Aug 7, 2013

The Massachusetts Observer / Cherry Picking in #Southbridge

The Massachusetts Observer

Posted: 06 Aug 2013 12:55 PM PDT
I imagine like many of you I heard a lot that needs to be considered in the audit of the Southbridge Police Department that was presented at the Town Council meeting on August 5, 2013.  We were admonished against "cherry-picking" the report focusing on just those things that we agree with and ignoring the rest.

For example, the auditor stated that Southbridge is a city with city challenges, a point which I have made on numerous occasions. If I focus on that one aspect of the report and ignore other things that don't fit into my own preconceived notions, then I am cherry-picking. The instruction not to cherry-pick the report is good advice.

That does not mean that we cannot have initial impressions following the presentation. First I need to state the obvious. I am not an expert at community policing or even a novice. My only qualification to give my initial reaction is one I share with every other citizen. I live in Southbridge.

It appears that the biggest problem, the overarching problem in our Police Department in this instance, and by extension the entirety of Southbridge governance, is a glaring failure to follow best practices.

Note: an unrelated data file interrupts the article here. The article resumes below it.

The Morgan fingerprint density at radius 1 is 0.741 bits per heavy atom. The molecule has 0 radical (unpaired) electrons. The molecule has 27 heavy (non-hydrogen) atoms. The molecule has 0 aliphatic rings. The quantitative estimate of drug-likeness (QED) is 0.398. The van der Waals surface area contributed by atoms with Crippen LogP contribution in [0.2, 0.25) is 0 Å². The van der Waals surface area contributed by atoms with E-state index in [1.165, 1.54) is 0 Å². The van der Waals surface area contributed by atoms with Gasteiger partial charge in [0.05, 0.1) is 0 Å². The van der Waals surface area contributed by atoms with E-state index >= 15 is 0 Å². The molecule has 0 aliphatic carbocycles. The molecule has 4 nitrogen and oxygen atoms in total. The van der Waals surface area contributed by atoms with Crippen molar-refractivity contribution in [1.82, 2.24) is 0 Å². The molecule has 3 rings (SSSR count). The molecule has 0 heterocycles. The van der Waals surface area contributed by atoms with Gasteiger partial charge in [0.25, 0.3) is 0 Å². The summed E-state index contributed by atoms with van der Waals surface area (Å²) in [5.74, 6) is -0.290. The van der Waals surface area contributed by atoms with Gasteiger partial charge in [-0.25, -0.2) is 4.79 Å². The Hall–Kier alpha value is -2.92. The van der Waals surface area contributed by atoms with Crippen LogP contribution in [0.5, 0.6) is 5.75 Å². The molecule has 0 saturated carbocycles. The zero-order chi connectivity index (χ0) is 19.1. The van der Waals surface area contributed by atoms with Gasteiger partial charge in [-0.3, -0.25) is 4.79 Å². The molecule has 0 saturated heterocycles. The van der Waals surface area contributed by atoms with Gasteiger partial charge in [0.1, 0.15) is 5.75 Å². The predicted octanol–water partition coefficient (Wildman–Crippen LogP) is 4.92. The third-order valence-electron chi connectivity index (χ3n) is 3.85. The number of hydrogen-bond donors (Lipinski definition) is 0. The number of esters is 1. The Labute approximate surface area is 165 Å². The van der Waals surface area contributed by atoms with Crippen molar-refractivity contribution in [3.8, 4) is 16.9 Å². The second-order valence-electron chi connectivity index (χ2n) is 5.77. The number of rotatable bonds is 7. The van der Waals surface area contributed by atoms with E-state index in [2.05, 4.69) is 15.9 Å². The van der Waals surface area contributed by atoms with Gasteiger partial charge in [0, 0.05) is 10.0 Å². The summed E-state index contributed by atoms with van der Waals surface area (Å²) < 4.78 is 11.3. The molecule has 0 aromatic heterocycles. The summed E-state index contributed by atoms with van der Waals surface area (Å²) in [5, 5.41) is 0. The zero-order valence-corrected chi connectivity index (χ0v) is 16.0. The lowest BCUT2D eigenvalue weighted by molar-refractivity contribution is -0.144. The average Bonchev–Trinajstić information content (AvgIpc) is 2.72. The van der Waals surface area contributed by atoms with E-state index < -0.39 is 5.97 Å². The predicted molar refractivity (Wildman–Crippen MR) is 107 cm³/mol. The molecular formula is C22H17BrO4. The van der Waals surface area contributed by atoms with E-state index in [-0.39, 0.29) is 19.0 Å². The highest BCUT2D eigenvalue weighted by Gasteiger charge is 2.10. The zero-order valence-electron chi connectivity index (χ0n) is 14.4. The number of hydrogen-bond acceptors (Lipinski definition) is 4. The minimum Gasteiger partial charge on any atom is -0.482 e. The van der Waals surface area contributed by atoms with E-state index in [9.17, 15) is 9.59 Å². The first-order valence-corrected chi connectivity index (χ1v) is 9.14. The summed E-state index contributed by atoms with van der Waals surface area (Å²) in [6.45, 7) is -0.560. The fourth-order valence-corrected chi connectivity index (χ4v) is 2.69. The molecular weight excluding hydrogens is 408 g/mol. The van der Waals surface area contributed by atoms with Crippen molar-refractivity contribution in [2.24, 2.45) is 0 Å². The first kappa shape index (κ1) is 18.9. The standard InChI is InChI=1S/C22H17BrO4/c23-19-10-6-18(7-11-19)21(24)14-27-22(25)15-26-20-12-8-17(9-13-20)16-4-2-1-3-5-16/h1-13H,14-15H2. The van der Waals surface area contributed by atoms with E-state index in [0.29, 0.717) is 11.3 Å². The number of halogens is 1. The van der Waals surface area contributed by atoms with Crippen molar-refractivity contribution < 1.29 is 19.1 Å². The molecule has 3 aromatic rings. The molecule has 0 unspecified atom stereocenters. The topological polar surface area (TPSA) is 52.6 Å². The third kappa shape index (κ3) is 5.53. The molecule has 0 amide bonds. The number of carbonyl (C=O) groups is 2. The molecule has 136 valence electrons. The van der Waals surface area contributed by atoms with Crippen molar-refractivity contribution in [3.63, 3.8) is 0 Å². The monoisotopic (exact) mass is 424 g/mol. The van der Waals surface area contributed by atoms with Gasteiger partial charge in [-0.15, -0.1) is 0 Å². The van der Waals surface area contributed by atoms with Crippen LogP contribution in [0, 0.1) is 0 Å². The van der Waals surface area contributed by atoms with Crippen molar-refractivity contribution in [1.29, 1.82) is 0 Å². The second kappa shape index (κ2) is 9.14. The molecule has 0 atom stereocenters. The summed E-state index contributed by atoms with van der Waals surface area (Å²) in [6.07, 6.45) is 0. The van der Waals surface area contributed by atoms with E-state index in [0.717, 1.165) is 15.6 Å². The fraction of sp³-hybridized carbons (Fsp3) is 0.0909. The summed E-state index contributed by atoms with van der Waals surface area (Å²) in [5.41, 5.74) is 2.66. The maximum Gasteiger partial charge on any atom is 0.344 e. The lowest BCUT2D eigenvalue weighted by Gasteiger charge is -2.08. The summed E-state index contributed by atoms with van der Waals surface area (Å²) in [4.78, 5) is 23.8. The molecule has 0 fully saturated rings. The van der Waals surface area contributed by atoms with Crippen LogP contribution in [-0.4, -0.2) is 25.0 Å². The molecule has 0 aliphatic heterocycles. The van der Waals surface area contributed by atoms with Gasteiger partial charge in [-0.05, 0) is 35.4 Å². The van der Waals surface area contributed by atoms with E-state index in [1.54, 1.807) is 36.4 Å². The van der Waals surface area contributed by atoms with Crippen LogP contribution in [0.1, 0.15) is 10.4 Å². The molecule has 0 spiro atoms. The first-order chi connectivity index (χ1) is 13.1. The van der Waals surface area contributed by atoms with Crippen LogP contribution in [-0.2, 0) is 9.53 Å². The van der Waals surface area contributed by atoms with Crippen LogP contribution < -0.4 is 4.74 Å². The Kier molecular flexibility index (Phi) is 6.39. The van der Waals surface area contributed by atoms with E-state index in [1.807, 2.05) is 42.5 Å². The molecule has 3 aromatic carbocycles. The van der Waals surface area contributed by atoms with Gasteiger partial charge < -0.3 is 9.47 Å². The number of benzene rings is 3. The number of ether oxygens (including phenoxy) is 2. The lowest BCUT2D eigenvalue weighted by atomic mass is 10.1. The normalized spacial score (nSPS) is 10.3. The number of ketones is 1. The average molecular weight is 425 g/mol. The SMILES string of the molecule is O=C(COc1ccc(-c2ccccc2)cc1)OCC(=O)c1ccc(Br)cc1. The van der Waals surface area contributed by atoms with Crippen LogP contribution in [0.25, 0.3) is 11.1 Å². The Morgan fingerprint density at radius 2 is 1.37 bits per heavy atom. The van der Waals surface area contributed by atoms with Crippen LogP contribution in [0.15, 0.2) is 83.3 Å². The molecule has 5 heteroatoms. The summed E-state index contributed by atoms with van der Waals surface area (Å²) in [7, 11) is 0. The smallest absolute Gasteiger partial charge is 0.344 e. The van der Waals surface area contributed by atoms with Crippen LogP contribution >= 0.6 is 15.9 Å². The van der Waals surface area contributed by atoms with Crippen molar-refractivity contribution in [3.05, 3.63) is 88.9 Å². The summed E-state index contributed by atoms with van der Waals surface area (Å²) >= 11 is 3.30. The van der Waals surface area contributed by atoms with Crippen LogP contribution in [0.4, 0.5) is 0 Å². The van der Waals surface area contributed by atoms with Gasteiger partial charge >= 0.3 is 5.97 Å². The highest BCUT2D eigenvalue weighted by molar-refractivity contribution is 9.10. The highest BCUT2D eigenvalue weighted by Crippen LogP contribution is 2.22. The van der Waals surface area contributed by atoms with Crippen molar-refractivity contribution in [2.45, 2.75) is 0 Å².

Every profession has standards of practice that have been developed to insure that things are done competently and with an integrity that is beyond question or reproach.  Failure to follow these leaves a practitioner open to charges of being slip-shod at best to accusations of abuse of power at worst. Neither of these is acceptable in municipal government.

With lots more to digest, I believe that one final, and perhaps most crucial point needs to be stressed.

In his reaction to the report, even after hearing multiple examples of failure to follow best practices, Town Manager Christopher Clark made a revealing observation. He indicated that what he heard from the report was the need for better communication.

Yes, that's true. The report did indicate that. It also indicated that a great deal more is learned, not from how the communication takes place, but from the substance of the communications themselves. The report showed a disregard for best practices either through ignorance of them or perhaps through intentional avoidance of them.  Neither is acceptable and failure to recognize this aspect of the report is also cherry-picking.
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